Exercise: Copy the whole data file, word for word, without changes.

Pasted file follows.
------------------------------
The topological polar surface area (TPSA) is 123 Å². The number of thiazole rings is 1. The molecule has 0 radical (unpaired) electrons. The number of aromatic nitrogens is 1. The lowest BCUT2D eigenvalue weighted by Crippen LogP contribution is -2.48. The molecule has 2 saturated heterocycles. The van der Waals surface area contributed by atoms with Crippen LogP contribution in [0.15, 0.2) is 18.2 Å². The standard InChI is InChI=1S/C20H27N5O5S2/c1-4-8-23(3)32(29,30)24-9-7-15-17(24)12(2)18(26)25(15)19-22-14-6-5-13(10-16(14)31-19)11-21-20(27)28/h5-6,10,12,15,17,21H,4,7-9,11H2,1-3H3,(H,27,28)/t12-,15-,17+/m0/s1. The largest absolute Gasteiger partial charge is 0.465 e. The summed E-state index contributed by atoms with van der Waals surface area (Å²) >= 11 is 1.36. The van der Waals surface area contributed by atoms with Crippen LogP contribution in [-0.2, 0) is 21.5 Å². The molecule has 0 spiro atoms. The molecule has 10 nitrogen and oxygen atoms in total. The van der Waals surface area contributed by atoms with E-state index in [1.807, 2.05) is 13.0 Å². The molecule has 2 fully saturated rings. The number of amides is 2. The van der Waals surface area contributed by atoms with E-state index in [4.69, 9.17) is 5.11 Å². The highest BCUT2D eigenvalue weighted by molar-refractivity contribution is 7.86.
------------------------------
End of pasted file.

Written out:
The topological polar surface area (TPSA) is 123 Å². The number of thiazole rings is 1. The molecule has 0 radical (unpaired) electrons. The number of aromatic nitrogens is 1. The lowest BCUT2D eigenvalue weighted by Crippen LogP contribution is -2.48. The molecule has 2 saturated heterocycles. The van der Waals surface area contributed by atoms with Crippen LogP contribution in [0.15, 0.2) is 18.2 Å². The standard InChI is InChI=1S/C20H27N5O5S2/c1-4-8-23(3)32(29,30)24-9-7-15-17(24)12(2)18(26)25(15)19-22-14-6-5-13(10-16(14)31-19)11-21-20(27)28/h5-6,10,12,15,17,21H,4,7-9,11H2,1-3H3,(H,27,28)/t12-,15-,17+/m0/s1. The largest absolute Gasteiger partial charge is 0.465 e. The summed E-state index contributed by atoms with van der Waals surface area (Å²) >= 11 is 1.36. The van der Waals surface area contributed by atoms with Crippen LogP contribution in [-0.2, 0) is 21.5 Å². The molecule has 0 spiro atoms. The molecule has 10 nitrogen and oxygen atoms in total. The van der Waals surface area contributed by atoms with E-state index in [1.807, 2.05) is 13.0 Å². The molecule has 2 fully saturated rings. The number of amides is 2. The van der Waals surface area contributed by atoms with E-state index in [4.69, 9.17) is 5.11 Å². The highest BCUT2D eigenvalue weighted by molar-refractivity contribution is 7.86.